Home > Google, News & Updates > Google censors ‘Lolita,’ but not ‘bestiality’

Google censors ‘Lolita,’ but not ‘bestiality’

February 4, 2010 Leave a comment Go to comments

It seems similar to only yesterday that news surfaced that disobedient words were being replaced by hash marks on Android phones.

Should you have missed this only puritan activity, words such as the very common one start with an “f” were being censored by the built-in voice-to-text characteristic found on Google’s mobile operating system. Even the latter half of “BS” became “####”.

This appears; however, not to have been the semi of it.And I am particularly thankful to Zechariah-Aloysius Hillyard from Boston who put his Droid and his endurance through their paces in the quest for, well, accursed freedom.

Hillyard was surprised to find that a search for “Nabokov Lolita” became “Nabokov” when transcribed by Google Voice (safe search was switched off). This seemed strangely picky of the software, especially as Hillyard told me he tried the search after enjoying “Reading Lolita in Tehran,” a book that itself wonders what should be acceptable and what not.

So, encouraged by my own curiosity, he delved further. “Ass” seemed to be acceptable. However, “Oh, Come All Ye Faithful” became “Oklahoma, All Ye Faithful,” followed by ” All Ye Faithful.”

“Scum” and “Scumbag” appeared to encounter a huge hash of resistance, although the second time he tried “Scumbag,” he got “Futurama” (the cartoon).

“I wonder how many words there are,” Hillyard told me in an e-mail. “The arbitrariness of it bothers me as an American and as a curious person. Do I get my phone service terminated if I get too many’s?”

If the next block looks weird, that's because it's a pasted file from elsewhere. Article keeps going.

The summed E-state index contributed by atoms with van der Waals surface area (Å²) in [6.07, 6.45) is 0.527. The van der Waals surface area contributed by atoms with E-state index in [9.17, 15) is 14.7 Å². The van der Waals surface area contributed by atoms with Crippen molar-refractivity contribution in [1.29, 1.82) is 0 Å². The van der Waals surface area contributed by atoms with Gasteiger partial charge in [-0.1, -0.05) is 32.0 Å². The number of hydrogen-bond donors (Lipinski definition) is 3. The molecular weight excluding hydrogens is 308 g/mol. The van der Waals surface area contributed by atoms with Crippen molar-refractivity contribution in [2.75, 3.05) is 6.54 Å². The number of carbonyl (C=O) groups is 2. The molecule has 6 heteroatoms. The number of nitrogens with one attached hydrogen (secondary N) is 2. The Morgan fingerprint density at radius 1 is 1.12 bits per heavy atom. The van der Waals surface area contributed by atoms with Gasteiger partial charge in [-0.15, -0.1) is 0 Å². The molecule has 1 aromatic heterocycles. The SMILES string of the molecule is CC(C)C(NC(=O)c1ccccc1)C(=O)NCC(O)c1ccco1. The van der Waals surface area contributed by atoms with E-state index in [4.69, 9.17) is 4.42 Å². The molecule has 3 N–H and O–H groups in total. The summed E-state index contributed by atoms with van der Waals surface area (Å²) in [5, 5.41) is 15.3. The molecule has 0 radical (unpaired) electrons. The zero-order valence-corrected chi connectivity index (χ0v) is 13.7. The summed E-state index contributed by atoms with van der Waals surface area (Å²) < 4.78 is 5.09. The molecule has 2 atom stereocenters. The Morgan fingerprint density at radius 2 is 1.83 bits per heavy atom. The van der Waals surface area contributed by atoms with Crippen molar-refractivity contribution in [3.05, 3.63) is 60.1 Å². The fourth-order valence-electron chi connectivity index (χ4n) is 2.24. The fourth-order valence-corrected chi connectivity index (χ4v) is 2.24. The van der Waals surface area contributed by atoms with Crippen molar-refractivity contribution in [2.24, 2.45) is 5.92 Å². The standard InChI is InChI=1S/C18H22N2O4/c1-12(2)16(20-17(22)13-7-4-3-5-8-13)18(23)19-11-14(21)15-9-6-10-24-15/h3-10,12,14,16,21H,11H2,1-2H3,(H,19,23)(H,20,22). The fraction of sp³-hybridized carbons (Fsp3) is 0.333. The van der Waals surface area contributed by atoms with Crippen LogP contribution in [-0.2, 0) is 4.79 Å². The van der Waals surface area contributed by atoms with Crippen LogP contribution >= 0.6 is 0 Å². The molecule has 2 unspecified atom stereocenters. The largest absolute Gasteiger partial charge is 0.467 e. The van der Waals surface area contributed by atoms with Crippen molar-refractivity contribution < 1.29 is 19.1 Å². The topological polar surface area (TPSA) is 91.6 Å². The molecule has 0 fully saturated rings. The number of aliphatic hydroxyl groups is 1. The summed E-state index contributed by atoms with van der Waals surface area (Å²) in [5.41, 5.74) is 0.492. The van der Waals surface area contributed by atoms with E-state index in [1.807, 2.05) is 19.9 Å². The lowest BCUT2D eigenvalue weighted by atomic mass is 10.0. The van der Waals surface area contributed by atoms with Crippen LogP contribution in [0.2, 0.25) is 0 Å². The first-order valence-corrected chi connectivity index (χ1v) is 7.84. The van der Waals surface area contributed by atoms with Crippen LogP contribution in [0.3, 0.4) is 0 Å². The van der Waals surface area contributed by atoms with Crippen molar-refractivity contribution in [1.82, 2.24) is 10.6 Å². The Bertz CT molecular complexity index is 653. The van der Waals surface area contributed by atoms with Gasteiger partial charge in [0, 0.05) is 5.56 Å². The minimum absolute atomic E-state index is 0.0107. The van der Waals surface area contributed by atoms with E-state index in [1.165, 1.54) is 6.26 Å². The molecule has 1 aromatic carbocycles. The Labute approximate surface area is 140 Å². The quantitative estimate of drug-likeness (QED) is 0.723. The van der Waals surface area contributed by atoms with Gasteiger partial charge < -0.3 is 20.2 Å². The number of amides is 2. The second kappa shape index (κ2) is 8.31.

Any fear he might have experienced quickly dissolved as he began to delve further into the Android underworld.

“Incest” was hashed, but “bestiality” was fine. And if you’re wondering what other works of literature might have been made a hash of by Android, well, you may be relieved to hear that “Lady Chatterley’s Lover” enjoy no restriction. However, “Best Little Whorehouse in Texas” was a vast no-no.

Google’s original clarification for this phenomenon to Reuters went as follows: “We filter potentially offensive or unsuitable results because we want to avoid situation whereby we might misrecognize a spoken query and return blasphemy when, in fact, the user said something completely innocent.”

I would be interested if other readers have experienced similarly innocent linguistic peculiarities. However, is it really likely that any human or machine would misrecognize “Lolita”? Especially when it is uttered in the very close juxtaposition to a word that sounds mightily like “Nabokov”?

I understand restriction. We all censor ourselves every day. But did Google’s engineers actually sit around and make value judgments about what might be misrecognized and what might not?

I have already asked Google twice to additional enlighten its clientele on this very attractive encounter between technology and moral philosophy, one that is surely more charming than anything currently on TV. I have yet to take delivery of a reply.

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